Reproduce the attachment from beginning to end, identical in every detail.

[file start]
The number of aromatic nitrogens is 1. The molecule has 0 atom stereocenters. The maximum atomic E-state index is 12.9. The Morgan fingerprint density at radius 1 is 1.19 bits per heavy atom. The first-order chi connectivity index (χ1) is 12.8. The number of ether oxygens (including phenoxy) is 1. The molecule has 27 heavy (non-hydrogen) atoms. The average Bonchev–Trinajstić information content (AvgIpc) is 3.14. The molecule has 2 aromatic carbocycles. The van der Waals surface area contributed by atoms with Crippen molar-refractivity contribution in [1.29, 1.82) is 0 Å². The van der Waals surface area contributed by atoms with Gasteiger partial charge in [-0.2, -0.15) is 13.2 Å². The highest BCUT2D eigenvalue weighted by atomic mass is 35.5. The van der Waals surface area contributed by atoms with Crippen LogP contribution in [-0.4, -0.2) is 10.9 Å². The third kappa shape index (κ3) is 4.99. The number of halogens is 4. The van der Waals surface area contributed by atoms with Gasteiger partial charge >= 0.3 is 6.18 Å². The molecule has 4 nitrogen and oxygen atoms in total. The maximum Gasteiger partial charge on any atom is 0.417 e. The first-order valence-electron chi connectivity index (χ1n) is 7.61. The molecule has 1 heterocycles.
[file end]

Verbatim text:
The number of aromatic nitrogens is 1. The molecule has 0 atom stereocenters. The maximum atomic E-state index is 12.9. The Morgan fingerprint density at radius 1 is 1.19 bits per heavy atom. The first-order chi connectivity index (χ1) is 12.8. The number of ether oxygens (including phenoxy) is 1. The molecule has 27 heavy (non-hydrogen) atoms. The average Bonchev–Trinajstić information content (AvgIpc) is 3.14. The molecule has 2 aromatic carbocycles. The van der Waals surface area contributed by atoms with Crippen molar-refractivity contribution in [1.29, 1.82) is 0 Å². The van der Waals surface area contributed by atoms with Gasteiger partial charge in [-0.2, -0.15) is 13.2 Å². The highest BCUT2D eigenvalue weighted by atomic mass is 35.5. The van der Waals surface area contributed by atoms with Crippen LogP contribution in [-0.4, -0.2) is 10.9 Å². The third kappa shape index (κ3) is 4.99. The number of halogens is 4. The van der Waals surface area contributed by atoms with Gasteiger partial charge >= 0.3 is 6.18 Å². The molecule has 4 nitrogen and oxygen atoms in total. The maximum Gasteiger partial charge on any atom is 0.417 e. The first-order valence-electron chi connectivity index (χ1n) is 7.61. The molecule has 1 heterocycles.